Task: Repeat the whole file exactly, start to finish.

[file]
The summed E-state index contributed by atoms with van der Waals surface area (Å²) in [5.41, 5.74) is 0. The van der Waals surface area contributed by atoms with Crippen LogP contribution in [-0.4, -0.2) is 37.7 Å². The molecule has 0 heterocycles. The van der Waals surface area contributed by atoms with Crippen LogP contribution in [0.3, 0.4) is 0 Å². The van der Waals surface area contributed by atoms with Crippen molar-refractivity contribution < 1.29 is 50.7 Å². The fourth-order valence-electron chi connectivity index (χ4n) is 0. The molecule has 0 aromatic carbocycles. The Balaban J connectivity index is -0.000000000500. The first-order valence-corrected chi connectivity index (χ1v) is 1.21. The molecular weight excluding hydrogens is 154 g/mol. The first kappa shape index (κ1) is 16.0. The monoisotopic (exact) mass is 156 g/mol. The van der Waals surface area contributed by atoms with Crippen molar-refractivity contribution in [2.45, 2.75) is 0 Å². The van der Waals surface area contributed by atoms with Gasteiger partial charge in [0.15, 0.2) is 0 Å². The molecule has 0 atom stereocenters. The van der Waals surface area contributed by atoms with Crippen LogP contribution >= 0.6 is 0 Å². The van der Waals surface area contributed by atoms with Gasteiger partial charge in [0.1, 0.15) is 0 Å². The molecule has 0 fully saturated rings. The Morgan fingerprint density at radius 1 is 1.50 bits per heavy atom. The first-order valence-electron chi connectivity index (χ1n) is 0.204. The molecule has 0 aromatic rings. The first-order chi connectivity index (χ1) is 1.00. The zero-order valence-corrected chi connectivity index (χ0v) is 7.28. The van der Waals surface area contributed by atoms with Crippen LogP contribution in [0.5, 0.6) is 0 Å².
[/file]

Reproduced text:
The summed E-state index contributed by atoms with van der Waals surface area (Å²) in [5.41, 5.74) is 0. The van der Waals surface area contributed by atoms with Crippen LogP contribution in [-0.4, -0.2) is 37.7 Å². The molecule has 0 heterocycles. The van der Waals surface area contributed by atoms with Crippen LogP contribution in [0.3, 0.4) is 0 Å². The van der Waals surface area contributed by atoms with Crippen molar-refractivity contribution < 1.29 is 50.7 Å². The fourth-order valence-electron chi connectivity index (χ4n) is 0. The molecule has 0 aromatic carbocycles. The Balaban J connectivity index is -0.000000000500. The first-order valence-corrected chi connectivity index (χ1v) is 1.21. The molecular weight excluding hydrogens is 154 g/mol. The first kappa shape index (κ1) is 16.0. The monoisotopic (exact) mass is 156 g/mol. The van der Waals surface area contributed by atoms with Crippen molar-refractivity contribution in [2.45, 2.75) is 0 Å². The van der Waals surface area contributed by atoms with Gasteiger partial charge in [0.15, 0.2) is 0 Å². The molecule has 0 atom stereocenters. The van der Waals surface area contributed by atoms with Crippen LogP contribution >= 0.6 is 0 Å². The van der Waals surface area contributed by atoms with Gasteiger partial charge in [0.1, 0.15) is 0 Å². The molecule has 0 fully saturated rings. The Morgan fingerprint density at radius 1 is 1.50 bits per heavy atom. The first-order valence-electron chi connectivity index (χ1n) is 0.204. The molecule has 0 aromatic rings. The first-order chi connectivity index (χ1) is 1.00. The zero-order valence-corrected chi connectivity index (χ0v) is 7.28. The van der Waals surface area contributed by atoms with Crippen LogP contribution in [0.5, 0.6) is 0 Å².